Wednesday, January 23, 2013

Faugh a Ballagh

When I jumped into painting little lead men I decided I would eventually have to add at least a few regiments of the Irish Brigade to my collection. Well, here are the 69th and 88th NY. I figured from the get-go I'd model them after the ill-fated assault on the stone wall defended by the 24th Georgia at Fredricksburg.  At first I had a tough time finding a line that carried infantry in greatcoats.  I stumbled across Dixon first and then Redoubt.  Looking back I wish I had gotten my hands on some Foundrys instead of the Redoubts.  I have never been as disappointed in a pack of minis as these Redoubts.  The castings are absolutely horrible and it was a real grind to finish them .  On the other hand, the Dixons do have a funny look to them, but the castings are always as clean as any and are a cinch to paint.  As for the flags, in my opinion there are none finer than GMBs.  Not only are they beautiful, but Graham offers a zillion different ones.  First rate all the way.  The Body's Banners are quite nice too.  I will probably paint up a few more eventually along with a command stand for the 63rd NY.



 Broken scabbard means break out the styrene


Saturday, January 5, 2013

Regimental Fire & Fury Clash

A few nights back we ran a generic Regimental Fire & Fury scenario at the Baron's place.  With the exception of one player, there was not much experience amongst the group with RF&F, however, several had had experience with the original F&F rules.  I had only played F&F once and this was my maiden voyage into the world of RF&F.  Obviously I cannot speak from a lot of experience, but my biggest complaint with the game was that it moved too slow and units just weren't dissolving from combat very quickly.  Part of this could have been solved by better planning on my part (I'll give myself a pass this time since I was out of town for much of my holiday vacation). Shortly before the game began I threw out the caveat that all CS units would be using smoothbore muskets while all US units would carry rifled muskets.  This didn't allow the Rebs much of an opportunity to thin out the Union lines early on. In addition, it was my feeling that more artillery (each side was outfitted with only two gun stands - again rifled for Billy Yank and smoothbores for the Johnny Reb) would have helped whittle away at approaching units. There have been differing opinions on the need for more or less cannon. Several of the group have assured me that as everyone becomes more familiar with the rules, the scenarios will speed up.  All in all we had a good evening and I hope we get to run the rules again soon.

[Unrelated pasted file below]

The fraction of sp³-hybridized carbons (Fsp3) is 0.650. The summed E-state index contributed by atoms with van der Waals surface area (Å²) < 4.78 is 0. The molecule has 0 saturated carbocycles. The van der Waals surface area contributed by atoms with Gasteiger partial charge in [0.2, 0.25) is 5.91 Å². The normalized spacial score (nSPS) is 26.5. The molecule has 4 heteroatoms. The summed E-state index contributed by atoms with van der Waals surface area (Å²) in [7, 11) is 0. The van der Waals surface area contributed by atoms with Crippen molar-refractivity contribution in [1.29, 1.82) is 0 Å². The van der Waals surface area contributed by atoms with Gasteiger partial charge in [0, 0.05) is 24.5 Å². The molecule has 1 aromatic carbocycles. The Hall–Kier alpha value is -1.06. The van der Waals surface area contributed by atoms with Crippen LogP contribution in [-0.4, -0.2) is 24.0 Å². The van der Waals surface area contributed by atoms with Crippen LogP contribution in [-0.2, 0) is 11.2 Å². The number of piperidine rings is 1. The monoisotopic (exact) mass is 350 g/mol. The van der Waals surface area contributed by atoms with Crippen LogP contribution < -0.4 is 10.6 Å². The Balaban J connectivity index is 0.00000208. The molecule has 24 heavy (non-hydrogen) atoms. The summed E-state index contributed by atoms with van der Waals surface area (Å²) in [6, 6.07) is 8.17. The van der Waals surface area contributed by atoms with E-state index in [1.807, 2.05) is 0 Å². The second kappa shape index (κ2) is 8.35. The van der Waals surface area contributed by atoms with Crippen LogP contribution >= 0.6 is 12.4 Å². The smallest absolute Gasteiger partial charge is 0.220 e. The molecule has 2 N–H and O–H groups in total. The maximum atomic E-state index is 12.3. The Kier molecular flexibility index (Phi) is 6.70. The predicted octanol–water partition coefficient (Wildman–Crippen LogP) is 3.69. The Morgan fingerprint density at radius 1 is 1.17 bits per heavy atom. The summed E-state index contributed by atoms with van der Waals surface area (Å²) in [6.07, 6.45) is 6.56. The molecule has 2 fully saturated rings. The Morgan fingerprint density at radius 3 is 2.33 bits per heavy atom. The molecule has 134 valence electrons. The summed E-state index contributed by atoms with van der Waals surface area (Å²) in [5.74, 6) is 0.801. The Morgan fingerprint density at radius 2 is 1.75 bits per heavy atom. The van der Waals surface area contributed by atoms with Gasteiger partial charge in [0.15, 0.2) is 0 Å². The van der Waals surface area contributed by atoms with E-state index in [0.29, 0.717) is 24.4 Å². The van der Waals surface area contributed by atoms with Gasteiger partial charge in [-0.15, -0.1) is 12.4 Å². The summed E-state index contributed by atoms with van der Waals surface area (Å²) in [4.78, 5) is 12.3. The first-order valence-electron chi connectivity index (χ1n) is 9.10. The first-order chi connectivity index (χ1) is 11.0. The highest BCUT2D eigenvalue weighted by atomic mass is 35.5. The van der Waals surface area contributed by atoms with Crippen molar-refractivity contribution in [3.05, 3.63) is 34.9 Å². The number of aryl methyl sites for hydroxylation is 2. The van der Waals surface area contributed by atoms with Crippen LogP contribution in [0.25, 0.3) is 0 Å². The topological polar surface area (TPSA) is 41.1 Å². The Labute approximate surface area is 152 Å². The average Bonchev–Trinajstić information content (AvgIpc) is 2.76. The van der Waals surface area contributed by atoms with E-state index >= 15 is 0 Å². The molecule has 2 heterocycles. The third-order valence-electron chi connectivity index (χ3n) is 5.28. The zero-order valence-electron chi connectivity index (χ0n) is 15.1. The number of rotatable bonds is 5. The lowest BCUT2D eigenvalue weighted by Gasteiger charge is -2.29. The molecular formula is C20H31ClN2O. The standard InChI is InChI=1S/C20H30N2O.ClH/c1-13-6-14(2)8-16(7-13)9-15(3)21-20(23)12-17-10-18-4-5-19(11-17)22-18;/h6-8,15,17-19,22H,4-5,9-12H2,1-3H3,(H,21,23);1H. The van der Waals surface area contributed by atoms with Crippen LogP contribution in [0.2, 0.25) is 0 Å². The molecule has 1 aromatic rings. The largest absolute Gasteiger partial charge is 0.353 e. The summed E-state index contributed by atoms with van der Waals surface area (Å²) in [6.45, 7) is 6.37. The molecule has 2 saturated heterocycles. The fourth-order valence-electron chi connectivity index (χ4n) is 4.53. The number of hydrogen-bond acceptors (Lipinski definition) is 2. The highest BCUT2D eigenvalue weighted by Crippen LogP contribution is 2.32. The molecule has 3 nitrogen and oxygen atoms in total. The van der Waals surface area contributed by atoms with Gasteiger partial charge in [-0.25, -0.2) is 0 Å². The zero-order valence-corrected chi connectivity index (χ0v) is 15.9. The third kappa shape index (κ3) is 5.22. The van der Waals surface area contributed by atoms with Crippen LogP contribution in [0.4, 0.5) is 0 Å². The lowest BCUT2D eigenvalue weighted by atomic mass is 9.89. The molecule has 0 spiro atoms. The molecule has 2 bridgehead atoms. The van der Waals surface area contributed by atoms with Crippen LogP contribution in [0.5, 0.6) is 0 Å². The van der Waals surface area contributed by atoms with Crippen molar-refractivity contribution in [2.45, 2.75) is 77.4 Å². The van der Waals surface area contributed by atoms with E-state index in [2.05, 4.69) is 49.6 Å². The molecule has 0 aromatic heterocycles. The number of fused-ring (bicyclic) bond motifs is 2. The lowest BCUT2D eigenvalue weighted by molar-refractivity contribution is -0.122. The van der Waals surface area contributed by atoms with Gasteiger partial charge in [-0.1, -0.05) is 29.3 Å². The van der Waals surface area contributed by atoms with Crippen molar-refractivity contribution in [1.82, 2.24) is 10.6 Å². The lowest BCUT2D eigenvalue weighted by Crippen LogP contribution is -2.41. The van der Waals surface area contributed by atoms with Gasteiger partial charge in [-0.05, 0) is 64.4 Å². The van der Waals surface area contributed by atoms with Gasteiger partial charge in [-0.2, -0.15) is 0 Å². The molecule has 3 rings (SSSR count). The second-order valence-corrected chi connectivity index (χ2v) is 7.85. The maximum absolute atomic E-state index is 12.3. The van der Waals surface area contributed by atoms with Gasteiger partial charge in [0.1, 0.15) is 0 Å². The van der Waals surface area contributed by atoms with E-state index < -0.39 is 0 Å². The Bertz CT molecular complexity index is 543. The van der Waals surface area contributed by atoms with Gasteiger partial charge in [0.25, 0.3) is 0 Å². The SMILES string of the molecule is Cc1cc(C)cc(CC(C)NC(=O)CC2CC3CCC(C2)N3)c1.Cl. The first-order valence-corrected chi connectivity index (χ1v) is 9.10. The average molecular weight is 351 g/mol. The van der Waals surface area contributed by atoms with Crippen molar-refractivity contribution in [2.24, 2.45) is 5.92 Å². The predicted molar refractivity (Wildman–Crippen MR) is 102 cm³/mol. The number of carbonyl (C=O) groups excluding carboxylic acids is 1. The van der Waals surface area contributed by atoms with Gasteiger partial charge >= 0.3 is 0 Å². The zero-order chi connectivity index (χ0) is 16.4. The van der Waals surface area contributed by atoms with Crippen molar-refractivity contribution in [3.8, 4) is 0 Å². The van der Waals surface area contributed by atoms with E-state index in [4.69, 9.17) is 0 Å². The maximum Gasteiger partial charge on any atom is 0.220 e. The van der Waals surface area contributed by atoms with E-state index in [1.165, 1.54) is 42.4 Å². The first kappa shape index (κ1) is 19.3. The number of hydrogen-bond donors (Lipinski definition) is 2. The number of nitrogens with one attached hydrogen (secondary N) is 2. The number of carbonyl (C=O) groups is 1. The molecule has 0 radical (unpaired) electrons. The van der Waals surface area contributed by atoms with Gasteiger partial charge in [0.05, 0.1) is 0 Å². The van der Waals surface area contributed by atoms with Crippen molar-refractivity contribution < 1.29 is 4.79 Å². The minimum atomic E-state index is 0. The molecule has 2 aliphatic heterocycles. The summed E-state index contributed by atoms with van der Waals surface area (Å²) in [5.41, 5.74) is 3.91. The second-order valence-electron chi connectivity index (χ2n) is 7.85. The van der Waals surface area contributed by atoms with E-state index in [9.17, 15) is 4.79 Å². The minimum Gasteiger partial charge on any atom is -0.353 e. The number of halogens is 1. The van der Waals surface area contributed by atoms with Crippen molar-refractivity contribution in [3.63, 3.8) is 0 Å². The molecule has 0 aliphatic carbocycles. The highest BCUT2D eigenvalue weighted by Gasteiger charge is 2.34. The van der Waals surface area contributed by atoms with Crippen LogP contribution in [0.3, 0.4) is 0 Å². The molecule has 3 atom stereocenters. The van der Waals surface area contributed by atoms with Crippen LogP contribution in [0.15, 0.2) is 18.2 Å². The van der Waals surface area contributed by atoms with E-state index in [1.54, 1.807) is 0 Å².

The two armies square off with each player controlling a few regiments.

The Yankees make good time through a wooded area on their right and come upon a road.  Some lousy rolling and a small hill impede the Rebs' ability to make timely contact on the Union right.

A unit of Reb cavalry begins to move from the right toward the center of the field but changes course and leads two infantry regiments in to a field and sets up shop behind some fence.

The Confederate center begins to take cover behind a stone wall. 

The Confederate center progresses past the flanks and a salient is formed.  The heaviest fighting of the evening ensues.

The Rebel left and center begins to wither.  The evening draws late and very well may be their saving grace.